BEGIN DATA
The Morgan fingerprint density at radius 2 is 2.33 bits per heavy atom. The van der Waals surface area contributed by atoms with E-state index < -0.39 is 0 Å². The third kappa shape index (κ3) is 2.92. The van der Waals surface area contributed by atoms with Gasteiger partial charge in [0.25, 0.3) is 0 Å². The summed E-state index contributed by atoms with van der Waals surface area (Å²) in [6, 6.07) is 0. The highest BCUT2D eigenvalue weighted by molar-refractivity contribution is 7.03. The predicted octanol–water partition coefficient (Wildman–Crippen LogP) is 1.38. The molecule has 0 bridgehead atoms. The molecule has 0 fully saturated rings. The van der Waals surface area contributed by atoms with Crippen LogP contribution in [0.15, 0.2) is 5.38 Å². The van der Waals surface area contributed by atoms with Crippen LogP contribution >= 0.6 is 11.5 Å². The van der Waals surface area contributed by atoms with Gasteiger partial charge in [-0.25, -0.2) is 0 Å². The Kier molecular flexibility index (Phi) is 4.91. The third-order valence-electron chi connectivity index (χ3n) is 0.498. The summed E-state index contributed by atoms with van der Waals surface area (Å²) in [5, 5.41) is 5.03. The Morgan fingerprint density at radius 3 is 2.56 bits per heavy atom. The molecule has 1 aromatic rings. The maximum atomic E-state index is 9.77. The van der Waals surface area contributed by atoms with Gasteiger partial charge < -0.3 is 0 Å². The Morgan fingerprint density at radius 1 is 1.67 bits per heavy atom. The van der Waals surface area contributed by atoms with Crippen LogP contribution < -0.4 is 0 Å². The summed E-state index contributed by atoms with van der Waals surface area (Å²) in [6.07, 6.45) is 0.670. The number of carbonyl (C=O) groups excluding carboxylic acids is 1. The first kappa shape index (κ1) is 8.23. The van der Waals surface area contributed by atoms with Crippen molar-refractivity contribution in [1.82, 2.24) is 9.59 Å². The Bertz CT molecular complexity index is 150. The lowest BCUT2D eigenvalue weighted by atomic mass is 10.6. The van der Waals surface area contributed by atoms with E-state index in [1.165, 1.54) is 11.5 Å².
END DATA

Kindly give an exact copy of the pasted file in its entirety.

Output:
The Morgan fingerprint density at radius 2 is 2.33 bits per heavy atom. The van der Waals surface area contributed by atoms with E-state index < -0.39 is 0 Å². The third kappa shape index (κ3) is 2.92. The van der Waals surface area contributed by atoms with Gasteiger partial charge in [0.25, 0.3) is 0 Å². The summed E-state index contributed by atoms with van der Waals surface area (Å²) in [6, 6.07) is 0. The highest BCUT2D eigenvalue weighted by molar-refractivity contribution is 7.03. The predicted octanol–water partition coefficient (Wildman–Crippen LogP) is 1.38. The molecule has 0 bridgehead atoms. The molecule has 0 fully saturated rings. The van der Waals surface area contributed by atoms with Crippen LogP contribution in [0.15, 0.2) is 5.38 Å². The van der Waals surface area contributed by atoms with Crippen LogP contribution >= 0.6 is 11.5 Å². The van der Waals surface area contributed by atoms with Gasteiger partial charge in [-0.25, -0.2) is 0 Å². The Kier molecular flexibility index (Phi) is 4.91. The third-order valence-electron chi connectivity index (χ3n) is 0.498. The summed E-state index contributed by atoms with van der Waals surface area (Å²) in [5, 5.41) is 5.03. The Morgan fingerprint density at radius 3 is 2.56 bits per heavy atom. The molecule has 1 aromatic rings. The maximum atomic E-state index is 9.77. The van der Waals surface area contributed by atoms with Gasteiger partial charge < -0.3 is 0 Å². The Morgan fingerprint density at radius 1 is 1.67 bits per heavy atom. The van der Waals surface area contributed by atoms with Crippen LogP contribution < -0.4 is 0 Å². The summed E-state index contributed by atoms with van der Waals surface area (Å²) in [6.07, 6.45) is 0.670. The number of carbonyl (C=O) groups excluding carboxylic acids is 1. The first kappa shape index (κ1) is 8.23. The van der Waals surface area contributed by atoms with Crippen molar-refractivity contribution in [1.82, 2.24) is 9.59 Å². The Bertz CT molecular complexity index is 150. The lowest BCUT2D eigenvalue weighted by atomic mass is 10.6. The van der Waals surface area contributed by atoms with E-state index in [1.165, 1.54) is 11.5 Å².